I’m always happy to see flowering and fruiting bonsai at exhibits. Maybe I appreciate the contrast – or maybe I’d simply like to see more of these trees in my collection. Either way, flowering and fruiting bonsai sprinkle a show with color and provide good variety.
Pyracantha – 30 years
Japanese showbell – 10 years
Although not in bloom, two great satsuki azalea made an appearance.
Satsuki azalea, korin – 30 years
Satsuki azalea, kozan – 35 years
Variegated varieties can also provide contrast to the usual green at exhibits, like the trident maple below.
Trident maple – 42 years
Alder – 104 years
Wisteria – 20 years
Chinese quince – 42 years
I really appreciate the signs indicating time in training as this can be fairly unguessable to untrained eyes.
Escallonia – in training since 2012
Corkbark elm – in training since 1996
Chinese elm – 13 years
For those of you haven’t had the opportunity to visit the Redwood Empire Bonsai Society’s annual show – as you walk in the front door, you’re greeted by redwood bonsai on the left and on the right.
More redwood bonsai
Large and small redwood bonsai
It’s fitting for the club to lead with their namesake variety. Inside the main doors lie even more redwood bonsai nestled among a great mix of varieties.
Shimpaku – trained since 1996
I’ve included variety names and age or years in training as indicated on the displays and have guessed at the rest.
California juniper – collected 2004, styled 2012
The prostrata below was one of my favorites at the show. Good deadwood and strong movement in a compact tree is hard to find.
Prostrata juniper – 70 years
Corkbark black pine
Mendocino pygmy cypress – 23 years
White pine – 30 years
The shimpaku below is well known to REBS visitors. I’ve included a few shots from different angles to offer a better idea of what the tree is like in person. One of these views revealed a surprise.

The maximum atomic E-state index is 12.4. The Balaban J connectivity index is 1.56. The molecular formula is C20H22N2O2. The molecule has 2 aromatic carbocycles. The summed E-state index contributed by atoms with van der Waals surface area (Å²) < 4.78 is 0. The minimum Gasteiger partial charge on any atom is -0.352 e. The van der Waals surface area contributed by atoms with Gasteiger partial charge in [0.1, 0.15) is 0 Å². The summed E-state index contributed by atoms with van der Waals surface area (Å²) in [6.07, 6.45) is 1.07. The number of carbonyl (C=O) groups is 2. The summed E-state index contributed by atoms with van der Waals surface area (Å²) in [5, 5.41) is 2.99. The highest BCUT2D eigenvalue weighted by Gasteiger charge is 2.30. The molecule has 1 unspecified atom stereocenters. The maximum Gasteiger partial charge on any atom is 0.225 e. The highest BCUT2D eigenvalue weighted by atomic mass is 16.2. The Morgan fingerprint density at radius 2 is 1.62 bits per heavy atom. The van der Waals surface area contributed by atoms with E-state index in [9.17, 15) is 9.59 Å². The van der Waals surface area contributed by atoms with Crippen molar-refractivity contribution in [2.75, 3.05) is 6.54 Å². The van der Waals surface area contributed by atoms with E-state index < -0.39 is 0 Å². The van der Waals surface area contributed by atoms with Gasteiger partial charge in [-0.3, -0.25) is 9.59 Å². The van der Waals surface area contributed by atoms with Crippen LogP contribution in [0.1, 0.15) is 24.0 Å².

Shimpaku – front
Deadwood from the front
From the back corner
And this was the surprise.
View from other back corner
If you look at the base of the trunk, the tree appears to be floating, or held aloft by narrow runners. Such a delicate view of the trunk would not make a good front for the tree – it was a smart decision to select a side that hides the gap.
I’ve often heard, and likely repeated, that the most important part of a bonsai is the trunk. An impressive trunk shows character and age. It establishes movement and sets the foundation for whatever style the rest of the tree follows. I would be hard pressed to identify good bonsai with mediocre trunks.
I found myself appreciating the trunks of a number of trees on display at last weekend’s Redwood Empire Bonsai Society’s 30th annual show. REBS is well known for hosting the largest exhibit in Northern California, if not in the entire western US (anyone know of a bigger exhibit?). Such size allows REBS to display trees of many different sizes and varieties.
As you browse the photos of trunks below, see if you can guess the variety, the size, and the style of the bonsai to which they belong. Some varieties are easy to guess, others less so. The size and style of the tree can be trickier. Can you guess them all? Any surprises? Click on the images to see the rest of the tree.
I was very impressed by the broadleaf and deciduous bonsai on display at REBS’ recent show. These often difficult to develop and maintain bonsai are in great shape – strong evidence of good bonsai care.
The trees are also evidence that broadleaf bonsai can be powerful.
Bougainvillea – about 45 years old
Korean hornbeam – about 73 years old
As it’s getting late in the season, most, but not all, of the deciduous trees were in leaf. A pair of tridents offered a view of each approach.
Trident maple – about 82 years old
Trident maple – about 35 years old
Other tridents were quite a bit larger.
Trident maple – about 80 years old
Trident maple – in training since 1980
A pair of live oaks showed two approaches to styling oak.
Cork oak – about 30 years old
The oak below was one of my favorite bonsai in the show. The trunk has a good root base, good movement, good taper, and good age.
Cork oak – in training since 1966
As always, the show included a good mix of varieties – some common, like satsuki, others less so, like dogwood and pepper. Variety can add a lot to an exhibit, and it can make larger exhibits like this one feel less overwhelming.
Satsuki azalea – about 37 years old
Dogwood ‘Cornelian Cherry’ – in training since 1990
Twisted Pomegranate – in training since 2008
Ume – trunk and moss
Cork bark elm – about 30 years old
Pryacantha – in training since 1991
Of course, I’m always a sucker for fruiting and flowering bonsai – thanks, REBS, for including these!
Crabapple – in training since 1998
Tamarix – in training since 2012